“It was a good workout”. That statement is often followed by a “but…”
I don’t have time for it anymore, I cannot afford the membership, I hurt my back, I was so sore I couldn’t move the next day, etc…
What you consider a “good” workout can actually be slowly draining your motivation and your ability to get what you want from exercise. Lets take a look at some common qualities often used to describe a good workout:
- Feeling a “good” sore: What exactly is a “good” sore? Science tells us muscle soreness is not a sign of any extra benefit from exercise. It does not mean you burned more calories, or melted away fat or built more strength or muscle mass. It only means you did too much too soon. It also means you will probably move less the next day. So in reality there is no such thing as “good” soreness. Just your body trying to tell you to increase more slowly.
- Makes you sweat: Sure it feels like you are melting fat away, or ridding your body of “toxins” (whatever that is), but sweat simply means your body is cooling itself off. That’s all. Sweat does not mean exercise is any healthier, or better for your body in any way. Sure the scale will go down. That is because the scale measures everything. Seeing lower numbers on the scale can be exciting, but don’t let that fool you into believing that sweaty workout gave you any more benefit than the not so sweaty workout.
- Gets your heart rate up: The focus on getting your heart rate up during exercise does have science behind it. However, some key information has gotten lost in the heart rate hype created by fitness marketing. Heart rate during exercise an indicator of what might be happening in the body, not the ultimate goal of cardio exercise. Many things affect heart rate that have nothing to do with challenging your stamina. If getting your heart rate up was the ultimate goal, drinking coffee would be a “good workout”. Just because an exercise gets your heart rate up, it does not automatically mean you are getting your cardio.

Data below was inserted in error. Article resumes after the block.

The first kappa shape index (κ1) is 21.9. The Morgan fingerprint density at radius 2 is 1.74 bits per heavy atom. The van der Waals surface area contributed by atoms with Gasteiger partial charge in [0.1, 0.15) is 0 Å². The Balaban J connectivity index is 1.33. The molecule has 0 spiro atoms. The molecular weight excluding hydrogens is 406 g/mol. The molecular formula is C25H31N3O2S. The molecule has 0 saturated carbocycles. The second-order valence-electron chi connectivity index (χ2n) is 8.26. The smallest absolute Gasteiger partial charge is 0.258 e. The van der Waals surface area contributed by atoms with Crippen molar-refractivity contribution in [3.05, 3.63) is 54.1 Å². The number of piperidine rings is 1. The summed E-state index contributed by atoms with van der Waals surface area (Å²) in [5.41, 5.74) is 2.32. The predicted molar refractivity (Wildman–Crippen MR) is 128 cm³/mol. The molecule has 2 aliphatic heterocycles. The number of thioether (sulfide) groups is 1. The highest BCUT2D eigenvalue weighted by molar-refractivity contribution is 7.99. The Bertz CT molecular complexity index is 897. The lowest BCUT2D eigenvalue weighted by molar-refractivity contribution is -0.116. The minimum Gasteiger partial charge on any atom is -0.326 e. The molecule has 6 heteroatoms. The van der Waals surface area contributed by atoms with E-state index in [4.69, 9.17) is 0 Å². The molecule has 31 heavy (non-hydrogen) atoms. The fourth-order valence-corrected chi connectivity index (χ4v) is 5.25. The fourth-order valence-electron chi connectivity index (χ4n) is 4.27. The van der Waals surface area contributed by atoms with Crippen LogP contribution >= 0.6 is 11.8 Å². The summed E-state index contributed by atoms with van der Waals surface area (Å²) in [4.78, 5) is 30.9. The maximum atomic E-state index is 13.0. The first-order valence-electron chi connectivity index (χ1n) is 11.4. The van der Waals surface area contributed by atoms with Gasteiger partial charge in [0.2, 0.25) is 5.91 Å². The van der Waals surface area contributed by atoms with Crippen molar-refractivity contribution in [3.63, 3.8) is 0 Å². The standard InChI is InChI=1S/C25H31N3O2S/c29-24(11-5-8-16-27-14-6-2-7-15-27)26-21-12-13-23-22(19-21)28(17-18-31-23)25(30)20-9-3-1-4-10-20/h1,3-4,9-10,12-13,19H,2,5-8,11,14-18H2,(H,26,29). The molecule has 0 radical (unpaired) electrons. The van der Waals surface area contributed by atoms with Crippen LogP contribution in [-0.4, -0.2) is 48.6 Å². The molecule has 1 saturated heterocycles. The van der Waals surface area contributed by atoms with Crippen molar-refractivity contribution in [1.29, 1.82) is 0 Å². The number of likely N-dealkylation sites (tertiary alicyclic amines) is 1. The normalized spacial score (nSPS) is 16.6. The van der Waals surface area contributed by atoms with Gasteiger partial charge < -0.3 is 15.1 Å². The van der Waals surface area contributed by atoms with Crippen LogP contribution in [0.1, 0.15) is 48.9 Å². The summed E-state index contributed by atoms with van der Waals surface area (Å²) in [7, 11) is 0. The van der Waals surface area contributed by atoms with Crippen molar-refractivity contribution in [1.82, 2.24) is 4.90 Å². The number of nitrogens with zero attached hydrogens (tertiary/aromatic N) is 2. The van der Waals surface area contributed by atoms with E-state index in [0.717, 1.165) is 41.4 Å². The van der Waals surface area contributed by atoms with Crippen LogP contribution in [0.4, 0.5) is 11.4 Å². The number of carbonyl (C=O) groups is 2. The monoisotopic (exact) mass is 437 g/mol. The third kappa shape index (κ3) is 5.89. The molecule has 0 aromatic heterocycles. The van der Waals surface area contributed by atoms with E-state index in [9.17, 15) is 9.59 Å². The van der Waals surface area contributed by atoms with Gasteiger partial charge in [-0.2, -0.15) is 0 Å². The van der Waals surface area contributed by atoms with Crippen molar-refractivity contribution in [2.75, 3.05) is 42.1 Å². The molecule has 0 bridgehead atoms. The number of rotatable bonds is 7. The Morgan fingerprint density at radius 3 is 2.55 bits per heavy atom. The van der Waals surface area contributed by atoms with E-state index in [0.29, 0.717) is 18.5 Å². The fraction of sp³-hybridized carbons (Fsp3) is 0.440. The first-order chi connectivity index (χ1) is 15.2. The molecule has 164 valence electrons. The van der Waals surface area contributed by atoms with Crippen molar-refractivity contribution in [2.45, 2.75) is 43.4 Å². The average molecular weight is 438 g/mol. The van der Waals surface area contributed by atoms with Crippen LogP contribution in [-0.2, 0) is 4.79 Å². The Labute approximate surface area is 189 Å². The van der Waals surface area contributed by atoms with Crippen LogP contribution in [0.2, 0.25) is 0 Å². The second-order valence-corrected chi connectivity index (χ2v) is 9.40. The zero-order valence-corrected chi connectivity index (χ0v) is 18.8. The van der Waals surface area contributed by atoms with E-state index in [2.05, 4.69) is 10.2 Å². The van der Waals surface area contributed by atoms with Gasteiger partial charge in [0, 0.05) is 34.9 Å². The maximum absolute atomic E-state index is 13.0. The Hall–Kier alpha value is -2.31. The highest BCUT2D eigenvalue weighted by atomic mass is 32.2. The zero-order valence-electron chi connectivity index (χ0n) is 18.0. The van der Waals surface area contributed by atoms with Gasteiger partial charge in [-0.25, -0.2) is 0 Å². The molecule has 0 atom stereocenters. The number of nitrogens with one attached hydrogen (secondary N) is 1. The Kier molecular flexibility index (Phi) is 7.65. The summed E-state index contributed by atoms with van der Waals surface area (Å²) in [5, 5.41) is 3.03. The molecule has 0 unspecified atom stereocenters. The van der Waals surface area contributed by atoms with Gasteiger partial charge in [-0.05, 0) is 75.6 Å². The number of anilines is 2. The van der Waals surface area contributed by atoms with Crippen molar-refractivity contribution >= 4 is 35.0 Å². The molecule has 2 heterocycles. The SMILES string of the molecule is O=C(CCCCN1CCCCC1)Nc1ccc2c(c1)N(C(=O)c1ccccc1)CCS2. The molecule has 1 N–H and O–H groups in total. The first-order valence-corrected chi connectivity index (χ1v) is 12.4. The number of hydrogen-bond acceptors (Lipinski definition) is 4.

- It worked for…: Our bodies are amazingly unique. Our goals for exercise are too. If an exercise program is marketing around its success with certain types of athletes, that is a red flag. It may be a perfectly good workout for that sport, but if you are not training for that athletic event it is not the right workout for you.
These and other common descriptions of a “good workout” miss the mark for the purpose of exercise. For a truly good workout, start with what you want from exercise. If your answer is weight loss, dig a bit deeper. I may be going out on a limb, but I would bet you don’t want to get to your goal weight but not be able to do all the things you are looking forward to being easier. Getting to a certain weight or size is not the ultimate goal, it is the method for getting what you ultimately want. How do you want to feel and function as a result of losing weight? More comfortable in your body, able to do more activities with ease and confidence? The specific way you want to feel and function better is your true goal.
Now, design exercise for that purpose. Exercise in the way that leaves you feeling better now, not at some magical weight in the future. Exercise in a way that will improve the specific types of movement you want to make easier for your body. Walk continuously if you want to be able to walk more. Strengthen the movements you want to improve such as learning how to squat in the way your body was designed so it does not hurt your knees or back to lift something up or get off the couch. This is what exercise is about. To help your body feel and function better in some way, now. Not just when you lose weight. There is no magic formula or suffering period required. No need to trick or force your body to do something because it is “supposed to be a good weight loss workout”. A good workout works with the way your body is designed to function best each and every time.
Bottom line: If an exercise leaves you feeling or function better right away, it is a sign of a truly good workout.
Keep Moving, Be Well
Please share these posts with anyone you know interested in losing weight with or without weight loss surgery. Click here to learn more about the UMass Memorial Weight Center
These weekly blogs are general guidelines. These guidelines apply to patients who are cleared by a physician for the type of exercise described. Please contact your physician with any concerns or questions. Always report any symptoms associated with exercise, such as pain, irregular heartbeats, and dizziness or fainting, to your physician.